Officers standing guard during church service in Uzbekistan (Voice of the Martyrs photo)

Authorities in Uzbekistan still are attacking Christians who participate in unregistered churches, in direct contradiction to the government’s official stance that “religious toleration” is part of its policy, according to new documentation from Voice of the Martyrs.

Even though the Uzbek government has a formal statement that “religious toleration and forbearance have always been and remain to be the most important component of the state policy of the Republic of Uzbekistan,” the VOM photographs prove police still are targeting and harassing Christians.

According to VOM, which works in support of persecuted Christians worldwide, the photographs come from an invasion of a church meeting by police officers only days ago. The officers burst into a church meeting in Qarshi, confiscated literature and demanded to know who was providing the funds for the meetings.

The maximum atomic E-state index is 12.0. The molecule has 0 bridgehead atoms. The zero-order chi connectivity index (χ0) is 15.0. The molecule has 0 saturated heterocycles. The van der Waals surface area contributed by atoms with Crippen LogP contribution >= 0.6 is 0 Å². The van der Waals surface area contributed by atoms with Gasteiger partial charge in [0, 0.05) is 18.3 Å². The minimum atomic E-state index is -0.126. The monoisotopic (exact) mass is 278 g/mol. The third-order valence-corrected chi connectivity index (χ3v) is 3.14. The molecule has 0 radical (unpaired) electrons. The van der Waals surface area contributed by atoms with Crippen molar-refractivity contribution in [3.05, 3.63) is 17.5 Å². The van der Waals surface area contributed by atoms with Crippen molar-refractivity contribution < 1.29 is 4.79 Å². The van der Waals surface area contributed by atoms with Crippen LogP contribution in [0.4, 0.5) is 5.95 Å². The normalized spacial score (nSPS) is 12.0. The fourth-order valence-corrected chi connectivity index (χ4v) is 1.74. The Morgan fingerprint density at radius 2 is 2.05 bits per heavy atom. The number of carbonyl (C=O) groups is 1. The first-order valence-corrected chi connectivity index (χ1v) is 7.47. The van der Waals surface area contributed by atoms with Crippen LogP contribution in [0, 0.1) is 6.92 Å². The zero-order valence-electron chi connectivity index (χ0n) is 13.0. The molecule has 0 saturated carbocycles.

“Police also brought video cameras to videotape the worship service,” the report said. “When police started to film, Pastor Sergei Shandyyayey didn’t panic, but simply continued the worship service.”

“After the service finished, the officers shut the doors and began to question the believers gathered there, especially asking why they had become Christians,” the report said.

Police searching for Bibles and other Christian literature (Voice of the Martyrs photo)

Since, the church is not registered with the government, “the Christians expected to be summoned to court for a hearing,” the report said.

According to the U.S. State Department, Uzbekistan is a “country of particular concern” when it comes to religious freedoms. And while the government issues denials that there is a crackdown on Christians, the incident in Qarshi is just the latest to be reported in recent months.